Galante received a voice mail message from a company representative that he posted on his blog.
The message said, "If you sent any further e-mails to Randall Stephenson, a cease-and-desist letter may be sent to you."
The exchange brought a quick deluge of comments on Galante's Twitter page.
And it brought a reply from AT&T's public relations people.
"We apologized to our customer," the statement said. "We worked with him to address his questions and concerns. This is not the way we want to treat customers. From Facebook to significant customer service channels, AT&T strives to provide our customers with easy ways to have their questions addressed."
Southern Methodist University Cox School of Business expert Mike Davis said the exchange would have been a minor issue a few years ago. But information moves much faster these days on social networks such as Twitter and Facebook, partly through AT&T’s own technology.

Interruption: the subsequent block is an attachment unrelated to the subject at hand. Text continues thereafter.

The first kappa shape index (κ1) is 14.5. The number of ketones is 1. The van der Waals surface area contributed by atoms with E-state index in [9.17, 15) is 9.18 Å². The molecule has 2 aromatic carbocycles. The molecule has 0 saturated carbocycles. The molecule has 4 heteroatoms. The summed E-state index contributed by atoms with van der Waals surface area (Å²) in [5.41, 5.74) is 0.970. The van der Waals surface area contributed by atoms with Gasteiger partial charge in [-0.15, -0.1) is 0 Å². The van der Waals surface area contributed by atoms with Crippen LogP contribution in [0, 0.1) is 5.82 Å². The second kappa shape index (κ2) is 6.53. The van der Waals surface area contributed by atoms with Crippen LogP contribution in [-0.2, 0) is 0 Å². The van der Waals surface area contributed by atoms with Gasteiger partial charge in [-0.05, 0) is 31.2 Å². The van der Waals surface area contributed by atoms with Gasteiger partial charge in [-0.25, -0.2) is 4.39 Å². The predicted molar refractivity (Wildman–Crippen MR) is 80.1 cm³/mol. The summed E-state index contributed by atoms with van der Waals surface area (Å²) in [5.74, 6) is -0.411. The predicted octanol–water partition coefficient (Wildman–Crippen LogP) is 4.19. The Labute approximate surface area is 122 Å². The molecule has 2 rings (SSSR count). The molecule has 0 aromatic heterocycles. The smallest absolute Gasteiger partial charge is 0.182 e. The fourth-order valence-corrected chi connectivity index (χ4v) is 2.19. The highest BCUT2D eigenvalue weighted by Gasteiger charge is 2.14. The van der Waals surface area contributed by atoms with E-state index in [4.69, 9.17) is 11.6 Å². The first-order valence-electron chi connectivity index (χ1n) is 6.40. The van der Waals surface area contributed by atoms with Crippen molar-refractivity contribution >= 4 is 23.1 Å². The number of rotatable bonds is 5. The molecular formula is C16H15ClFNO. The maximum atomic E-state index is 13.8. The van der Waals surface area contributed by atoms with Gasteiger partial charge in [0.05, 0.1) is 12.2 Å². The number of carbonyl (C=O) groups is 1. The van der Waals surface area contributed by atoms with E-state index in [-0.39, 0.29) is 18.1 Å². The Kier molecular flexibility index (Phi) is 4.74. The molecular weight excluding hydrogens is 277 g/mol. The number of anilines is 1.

"If AT&T was just sort of this monolithic monopoly like in the old days, they could tell somebody like this to go away," he said. "AT&T is in a competitive business right now, and they know it, and that's why they so much regret their mistake and they're so anxious to make things right."